• No Socialist Government conducting the entire life and industry of the country could afford to allow free, sharp, or violently-worded expressions of public discontent. They would have to fall back on some form of Gestapo, no doubt very humanely directed in the first instance. And this would nip opinion in the bud; it would stop criticism as it reared its head, and it would gather all the power to the supreme party and the party leaders, rising like stately pinnacles above their vast bureaucracies of Civil Servants, no longer servants and no longer civil. And where would the ordinary simple folk—the common people, as they like to call them in America—where would they be, once this mighty organism had got them in its grip?
    • Broadcast for the 1945 general election (4 June 1945), quoted in Martin Gilbert, 'Never Despair': Winston S. Churchill, 1945–1965 (1988), p. 32
  • My friends, I must tell you that a Socialist policy is abhorrent to the British ideas of freedom. Although it is now put forward in the main by people who have a good grounding in the Liberalism and Radicalism of the early part of the century, there can be no doubt that Socialism is inseparably interwoven with Totalitarianism and the abject worship of the State. It is not alone that property, in all its form, is struck at, but that liberty, in all its form, is challenged by the fundamental conceptions of Socialism.
    • Broadcast for the 1945 general election (4 June 1945), quoted in Martin Gilbert, 'Never Despair': Winston S. Churchill, 1945–1965 (1988), pp. 33-34
  • How is an ordinary citizen or subject of the King to stand up against this formidable machine, which, once it is in power, will prescribe for every one of them where they are to work; what they are to work at; where they may go and what they may say; what views they are to hold and within what limits they may express them; where their wives are to go to queue up for the State ration; and what education their children are to receive to mould their views of human liberty and conduct in the future?
    • Broadcast for the 1945 general election (4 June 1945), quoted in Martin Gilbert, 'Never Despair': Winston S. Churchill, 1945–1965 (1988), p. 34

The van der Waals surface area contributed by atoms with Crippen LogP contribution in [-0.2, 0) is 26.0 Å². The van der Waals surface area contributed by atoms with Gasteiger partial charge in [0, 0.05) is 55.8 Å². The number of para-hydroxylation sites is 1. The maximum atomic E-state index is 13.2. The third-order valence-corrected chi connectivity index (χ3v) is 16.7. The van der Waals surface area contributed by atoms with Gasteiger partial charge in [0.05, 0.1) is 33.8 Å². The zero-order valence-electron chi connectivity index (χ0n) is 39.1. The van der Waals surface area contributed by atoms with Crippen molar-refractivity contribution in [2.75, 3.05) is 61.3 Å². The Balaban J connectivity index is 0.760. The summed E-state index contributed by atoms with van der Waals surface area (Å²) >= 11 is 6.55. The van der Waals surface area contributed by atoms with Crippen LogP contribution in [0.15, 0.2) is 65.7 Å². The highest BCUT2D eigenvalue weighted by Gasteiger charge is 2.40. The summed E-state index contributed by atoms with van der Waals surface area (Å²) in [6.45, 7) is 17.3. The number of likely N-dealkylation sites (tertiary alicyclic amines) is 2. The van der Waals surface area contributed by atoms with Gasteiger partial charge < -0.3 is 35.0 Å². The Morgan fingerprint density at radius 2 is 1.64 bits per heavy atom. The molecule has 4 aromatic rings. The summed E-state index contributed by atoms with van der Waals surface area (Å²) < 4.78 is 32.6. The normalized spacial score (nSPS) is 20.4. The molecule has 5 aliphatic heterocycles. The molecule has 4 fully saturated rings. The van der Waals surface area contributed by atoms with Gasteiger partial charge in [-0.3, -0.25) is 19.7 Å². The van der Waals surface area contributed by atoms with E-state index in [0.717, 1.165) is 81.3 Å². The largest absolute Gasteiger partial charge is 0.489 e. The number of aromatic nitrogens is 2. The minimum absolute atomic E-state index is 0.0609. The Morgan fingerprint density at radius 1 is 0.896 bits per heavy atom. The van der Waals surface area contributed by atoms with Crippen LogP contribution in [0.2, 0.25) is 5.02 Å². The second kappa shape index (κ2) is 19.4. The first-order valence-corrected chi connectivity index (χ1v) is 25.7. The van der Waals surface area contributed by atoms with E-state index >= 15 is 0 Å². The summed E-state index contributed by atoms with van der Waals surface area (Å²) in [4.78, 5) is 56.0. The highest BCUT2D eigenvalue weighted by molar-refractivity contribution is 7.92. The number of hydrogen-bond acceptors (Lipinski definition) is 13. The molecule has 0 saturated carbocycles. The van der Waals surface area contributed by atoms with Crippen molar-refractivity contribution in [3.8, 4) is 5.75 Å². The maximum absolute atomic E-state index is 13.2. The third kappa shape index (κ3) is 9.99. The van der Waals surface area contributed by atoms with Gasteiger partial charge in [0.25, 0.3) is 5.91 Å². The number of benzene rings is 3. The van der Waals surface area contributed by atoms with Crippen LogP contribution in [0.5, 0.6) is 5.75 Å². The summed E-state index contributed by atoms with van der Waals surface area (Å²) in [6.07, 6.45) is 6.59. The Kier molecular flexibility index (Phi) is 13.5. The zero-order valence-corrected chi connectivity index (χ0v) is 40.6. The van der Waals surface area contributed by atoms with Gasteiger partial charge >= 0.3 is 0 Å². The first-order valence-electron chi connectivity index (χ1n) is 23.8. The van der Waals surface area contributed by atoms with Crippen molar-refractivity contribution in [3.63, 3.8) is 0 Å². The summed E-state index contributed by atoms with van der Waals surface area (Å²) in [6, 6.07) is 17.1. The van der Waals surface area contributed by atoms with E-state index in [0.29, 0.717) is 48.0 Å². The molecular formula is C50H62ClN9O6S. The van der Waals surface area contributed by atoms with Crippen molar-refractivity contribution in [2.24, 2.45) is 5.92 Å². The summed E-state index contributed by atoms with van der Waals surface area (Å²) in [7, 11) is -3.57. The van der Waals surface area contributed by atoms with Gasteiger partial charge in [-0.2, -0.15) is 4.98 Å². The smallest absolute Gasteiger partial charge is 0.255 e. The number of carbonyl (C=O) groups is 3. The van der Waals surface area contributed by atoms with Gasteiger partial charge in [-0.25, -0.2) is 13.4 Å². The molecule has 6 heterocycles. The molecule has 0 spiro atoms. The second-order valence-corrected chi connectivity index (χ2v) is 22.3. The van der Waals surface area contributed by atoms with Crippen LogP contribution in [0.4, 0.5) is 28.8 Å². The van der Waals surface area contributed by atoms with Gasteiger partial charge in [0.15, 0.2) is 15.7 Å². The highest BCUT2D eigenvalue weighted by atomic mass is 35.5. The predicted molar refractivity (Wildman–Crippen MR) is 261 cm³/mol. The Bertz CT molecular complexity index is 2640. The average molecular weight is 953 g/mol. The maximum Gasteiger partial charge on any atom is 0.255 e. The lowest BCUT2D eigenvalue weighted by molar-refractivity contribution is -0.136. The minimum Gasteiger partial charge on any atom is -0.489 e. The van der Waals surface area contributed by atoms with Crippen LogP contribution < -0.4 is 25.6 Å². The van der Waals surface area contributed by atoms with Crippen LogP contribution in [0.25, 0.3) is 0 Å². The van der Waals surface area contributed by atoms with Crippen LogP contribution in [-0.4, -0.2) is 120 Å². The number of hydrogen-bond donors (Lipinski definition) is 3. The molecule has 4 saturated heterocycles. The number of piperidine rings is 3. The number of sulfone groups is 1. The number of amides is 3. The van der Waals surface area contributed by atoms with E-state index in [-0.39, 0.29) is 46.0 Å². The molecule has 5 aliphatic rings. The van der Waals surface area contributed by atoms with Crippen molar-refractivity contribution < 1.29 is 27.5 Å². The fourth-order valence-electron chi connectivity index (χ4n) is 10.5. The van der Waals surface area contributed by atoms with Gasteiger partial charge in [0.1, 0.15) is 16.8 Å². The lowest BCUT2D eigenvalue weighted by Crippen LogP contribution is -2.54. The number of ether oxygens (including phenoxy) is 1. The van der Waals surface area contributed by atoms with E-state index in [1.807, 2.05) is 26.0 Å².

• I spoke of the melancholy financial position of Great Britain. Half our foreign investments had been spent in the common cause when we stood alone. There is a great external debt of three thousand million pounds. We should require time to get on our feet again. The President listened closely, attentively and sympathetically. He spoke of the immense debt the Allies owed to Britain for that period when she fought alone. "If you had gone like France," he added, "we might well be fighting the Germans on the American coast at the present time."
    • Churchill's account of his conversation with President Truman (18 July 1945), quoted in Lord Moran, Winston Churchill: The Struggle for Survival, 1940-1965 (1968), p. 298
  • I am going to tell you something you must not tell to any human being. We have split the atom. The report of the great experiment has just come in. A bomb was let off in some wild spot in New Mexico. It was only a thirteen-pound bomb, but it made a crater half a mile across. People ten miles away lay with their feet towards the bomb; when it went off they rolled over and tried to look at the sky. But even with the darkest glasses it was impossible. It was the middle of the night, but it was as if seven suns had lit the earth; two hundred miles away the light could be seen. The bomb sent up smoke into the stratosphere...It is the Second Coming. The secret has been wrested from nature...Fire was the first discovery; this is the second.
    • Conversation with his doctor, Lord Moran (23 July 1945), quoted in Lord Moran, Winston Churchill: The Struggle for Survival, 1940-1965 (1968), p. 305

Post-war years (1945–1955)

The inherent vice of capitalism is the unequal sharing of blessings. The inherent virtue of Socialism is the equal sharing of miseries.
We must all turn our backs upon the horrors of the past. We must look to the future. We cannot afford to drag forward across the years that are to come the hatreds and revenges which have sprung from the injuries of the past.
The salvation of the common people of every race and of every land from war or servitude must be guarded by the readiness of all men and women to die rather than submit to tyranny.
Democracy is not a caucus, obtaining a fixed term of office by promises, and then doing what it likes with the people. We hold that there ought to be a constant relationship between the rulers and the people. "Government of the people, by the people, for the people," still remains the sovereign definition of democracy.